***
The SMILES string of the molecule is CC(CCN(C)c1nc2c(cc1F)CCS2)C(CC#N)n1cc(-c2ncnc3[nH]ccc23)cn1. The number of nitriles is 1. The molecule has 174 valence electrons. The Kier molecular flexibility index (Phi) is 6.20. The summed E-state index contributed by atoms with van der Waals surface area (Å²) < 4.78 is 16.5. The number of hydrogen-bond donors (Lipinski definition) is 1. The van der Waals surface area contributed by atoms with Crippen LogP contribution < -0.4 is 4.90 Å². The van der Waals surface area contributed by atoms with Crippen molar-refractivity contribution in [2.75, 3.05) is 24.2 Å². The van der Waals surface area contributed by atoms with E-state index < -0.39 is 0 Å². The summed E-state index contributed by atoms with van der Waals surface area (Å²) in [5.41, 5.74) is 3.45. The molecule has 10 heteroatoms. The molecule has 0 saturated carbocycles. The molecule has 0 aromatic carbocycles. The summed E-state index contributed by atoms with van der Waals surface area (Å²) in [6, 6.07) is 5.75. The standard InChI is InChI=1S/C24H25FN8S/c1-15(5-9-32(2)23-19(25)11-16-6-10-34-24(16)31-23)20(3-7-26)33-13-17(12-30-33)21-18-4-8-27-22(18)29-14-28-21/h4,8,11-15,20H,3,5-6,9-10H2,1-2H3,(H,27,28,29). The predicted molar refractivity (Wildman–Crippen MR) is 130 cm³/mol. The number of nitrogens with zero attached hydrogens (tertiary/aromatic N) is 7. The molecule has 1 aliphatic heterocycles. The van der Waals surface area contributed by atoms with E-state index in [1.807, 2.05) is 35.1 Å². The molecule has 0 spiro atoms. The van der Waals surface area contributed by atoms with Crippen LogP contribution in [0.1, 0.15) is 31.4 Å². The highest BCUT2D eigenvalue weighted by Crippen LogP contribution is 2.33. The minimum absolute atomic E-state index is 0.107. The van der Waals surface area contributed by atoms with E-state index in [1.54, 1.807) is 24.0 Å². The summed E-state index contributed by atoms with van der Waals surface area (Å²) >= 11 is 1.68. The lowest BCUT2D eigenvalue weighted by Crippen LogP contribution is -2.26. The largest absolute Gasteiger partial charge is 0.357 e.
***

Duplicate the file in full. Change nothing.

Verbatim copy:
The SMILES string of the molecule is CC(CCN(C)c1nc2c(cc1F)CCS2)C(CC#N)n1cc(-c2ncnc3[nH]ccc23)cn1. The number of nitriles is 1. The molecule has 174 valence electrons. The Kier molecular flexibility index (Phi) is 6.20. The summed E-state index contributed by atoms with van der Waals surface area (Å²) < 4.78 is 16.5. The number of hydrogen-bond donors (Lipinski definition) is 1. The van der Waals surface area contributed by atoms with Crippen LogP contribution < -0.4 is 4.90 Å². The van der Waals surface area contributed by atoms with Crippen molar-refractivity contribution in [2.75, 3.05) is 24.2 Å². The van der Waals surface area contributed by atoms with E-state index < -0.39 is 0 Å². The summed E-state index contributed by atoms with van der Waals surface area (Å²) in [5.41, 5.74) is 3.45. The molecule has 10 heteroatoms. The molecule has 0 saturated carbocycles. The molecule has 0 aromatic carbocycles. The summed E-state index contributed by atoms with van der Waals surface area (Å²) in [6, 6.07) is 5.75. The standard InChI is InChI=1S/C24H25FN8S/c1-15(5-9-32(2)23-19(25)11-16-6-10-34-24(16)31-23)20(3-7-26)33-13-17(12-30-33)21-18-4-8-27-22(18)29-14-28-21/h4,8,11-15,20H,3,5-6,9-10H2,1-2H3,(H,27,28,29). The predicted molar refractivity (Wildman–Crippen MR) is 130 cm³/mol. The number of nitrogens with zero attached hydrogens (tertiary/aromatic N) is 7. The molecule has 1 aliphatic heterocycles. The van der Waals surface area contributed by atoms with E-state index in [1.807, 2.05) is 35.1 Å². The molecule has 0 spiro atoms. The van der Waals surface area contributed by atoms with Crippen LogP contribution in [0.1, 0.15) is 31.4 Å². The highest BCUT2D eigenvalue weighted by Crippen LogP contribution is 2.33. The minimum absolute atomic E-state index is 0.107. The van der Waals surface area contributed by atoms with E-state index in [1.54, 1.807) is 24.0 Å². The summed E-state index contributed by atoms with van der Waals surface area (Å²) >= 11 is 1.68. The lowest BCUT2D eigenvalue weighted by Crippen LogP contribution is -2.26. The largest absolute Gasteiger partial charge is 0.357 e.